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  Healing Through Art Banner  

Richmond Times Dispatch


Saturday, November 29, 1997


and picked up by The Associated Press

The counseling, healing power of art

Jo DiPerna was a first-time mother with an 18-month-old baby when she was diagnosed with malignant melanoma eight years ago. The illness was a terrifying chapter in DiPerna's li8fe. But even after the skin cancer was surgically excised, the depression that followed her cancer diagnosis remained. That's when DiPerna decided to try counseling and learned about the healing power of symbolic art and poetry.

Through mandala art, an ancient art form in which symbolic images are drawn in a circular frame, a powerful counseling tool has evolved. Michael H. Brown, a licensed professional counselor in Richmond, often uses mandala art to help clients study and understand their behavior, beliefs and life experiences. 

Clients express their feeling through symbolic images, then they write poems to illuminate the symbols. The person's artistic ability is unimportant, Brown said. Mandala art simply gives clients a tangible device to focus their attention, much like a magnifying glass amplifies and limits what is studies.

"Counseling is a difficult process because it asks us to look inside and connect to those things that are fearful and painful," said Brown, president of the Association for Spiritual, Ethical and Reli9gious Values in Counseling, a division of the Virginia Counselors Association. Brown has created about 3,000 mandalas since he learned the technique in 1973.

Mandala, which means circle in Sanskrit, and symbolic art focus "our attention not on the outer world of activities, but on the inner world of meaning and significance," he said.

Through mandala art, personal difficulty is converted to creative energy, and issues may then be explored from a higher point of view through what Brown calls a spiritual level of awareness.

Aan exhibit of mandalas and poetry created by Brown and seven of his counseling clients is on display through June at Richmond International Airport. Brown mounted the exhibit at his own expense, after learning from a friend that space was available on a temporary airport construction wall that will come down next summer.

DiPerna's contribution to the show is a mandala called "Little Boy," which she created four years ago when her son was 6. The mandala shows the silhouette of a small boy looking into a vast, star-filled sky.  The accompanying poem tells the story of a child who weeps alone in the dark, in loneliness and despair. But with the dawn comes the "miracle of healing." When DiPerna read the poem to her son, she said he replied that the poem could have been written for anyone, because "everybody has thoughts like that."

And that's one value of the airport project, according to DiPerna, 44 an office manager in a Richmond pediatric practice.  "When you create art and poetry, you hit on universal themes without even meaning to."  The exhibit, just outside the US Airways terminal, is titled "Symbolic Art: Path to the Heart and Soul."

Kaja MacDonnell, another client whose work is included, said the exhibit is aptly named.  Mandala art, and the meditation that precedes its creation, provided MacDonnell, a loan office with a Richmond mortgage company, "a direct line to the unconscious...I know now that if I go into that process of meditation, create the mandala art and then write about what the mandala means that is the most honest I can be with myself," she said.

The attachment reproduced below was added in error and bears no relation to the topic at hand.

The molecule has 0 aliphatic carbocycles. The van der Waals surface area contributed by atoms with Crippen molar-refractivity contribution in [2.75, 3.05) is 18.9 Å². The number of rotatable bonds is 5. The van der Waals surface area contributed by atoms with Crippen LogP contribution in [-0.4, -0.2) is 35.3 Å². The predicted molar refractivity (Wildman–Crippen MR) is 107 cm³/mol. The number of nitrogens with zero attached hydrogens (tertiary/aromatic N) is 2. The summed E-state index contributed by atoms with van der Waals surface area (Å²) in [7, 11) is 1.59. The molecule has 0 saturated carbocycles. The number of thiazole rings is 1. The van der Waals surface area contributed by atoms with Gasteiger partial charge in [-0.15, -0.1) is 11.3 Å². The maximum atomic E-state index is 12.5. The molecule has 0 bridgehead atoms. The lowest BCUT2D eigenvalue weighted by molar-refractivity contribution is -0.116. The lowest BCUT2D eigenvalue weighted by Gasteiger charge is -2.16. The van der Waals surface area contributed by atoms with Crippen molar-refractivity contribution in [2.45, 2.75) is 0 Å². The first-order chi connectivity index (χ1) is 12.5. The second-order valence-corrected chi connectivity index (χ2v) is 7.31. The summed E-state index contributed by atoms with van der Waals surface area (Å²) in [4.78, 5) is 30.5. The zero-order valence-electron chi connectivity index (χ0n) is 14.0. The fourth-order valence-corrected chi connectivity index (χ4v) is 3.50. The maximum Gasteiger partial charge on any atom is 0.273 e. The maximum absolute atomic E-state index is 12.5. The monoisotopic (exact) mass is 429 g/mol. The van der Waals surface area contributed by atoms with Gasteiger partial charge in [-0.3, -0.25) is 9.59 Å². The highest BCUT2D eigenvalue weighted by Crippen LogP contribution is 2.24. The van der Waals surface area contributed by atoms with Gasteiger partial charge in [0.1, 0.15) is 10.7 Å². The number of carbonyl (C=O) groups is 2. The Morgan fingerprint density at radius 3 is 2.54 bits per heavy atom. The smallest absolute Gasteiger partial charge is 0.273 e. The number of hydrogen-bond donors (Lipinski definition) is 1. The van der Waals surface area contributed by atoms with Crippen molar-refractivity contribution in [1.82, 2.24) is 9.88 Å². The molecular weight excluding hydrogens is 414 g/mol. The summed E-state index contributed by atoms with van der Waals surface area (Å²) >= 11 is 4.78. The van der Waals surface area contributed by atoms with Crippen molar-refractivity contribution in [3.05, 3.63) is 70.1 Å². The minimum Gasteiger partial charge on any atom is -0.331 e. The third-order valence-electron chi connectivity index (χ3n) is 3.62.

"If I'm trying to make a decision–a job choice, for example–it immediately takes me beyond all the static you have when making those decisions...It's a much quicker way to get to the essence fo the matter."

MacDonnell, 40 learned about mandala art about six years ago, when Brown conducted a workshop in Williamsburg as part of an Earth Day celebration. Since then, mandalas have also become a great communication tool for her husband and children. The technique can be especially helpful with young children, she said, because they often have difficulty expressing their feelings with language.

MacDonnell's 8-year-old daughter, Kirsten, began drawing mandalas when she was about 4.  The half-hour or so that it takes to collect thoughts and convey them in a drawing is a great method for decompressing sometimes explosive feelings. 

"Kids sometimes get so charged they can't even talk," MacDonnell said.  "Then, after that release time, they can talk about it and they're not shielding their emotions anymore...They're no longer captivated by the emotion and we can discuss it."

That's essentially the way Brown explains in on an instructional video about the exhibit. The video's been shown on MediaOne cable television since the exhibit began last month. Brown hopes the exhibit will inform people of the tools that exist "to reach into the heart and soul" and remind them of the inner serenity that's always available.

"Those who are in their busy lives catching planes and traveling may pause a moment and be touched by the spirit of inspiration," Brown said.  "And remember, really, what life's all about."




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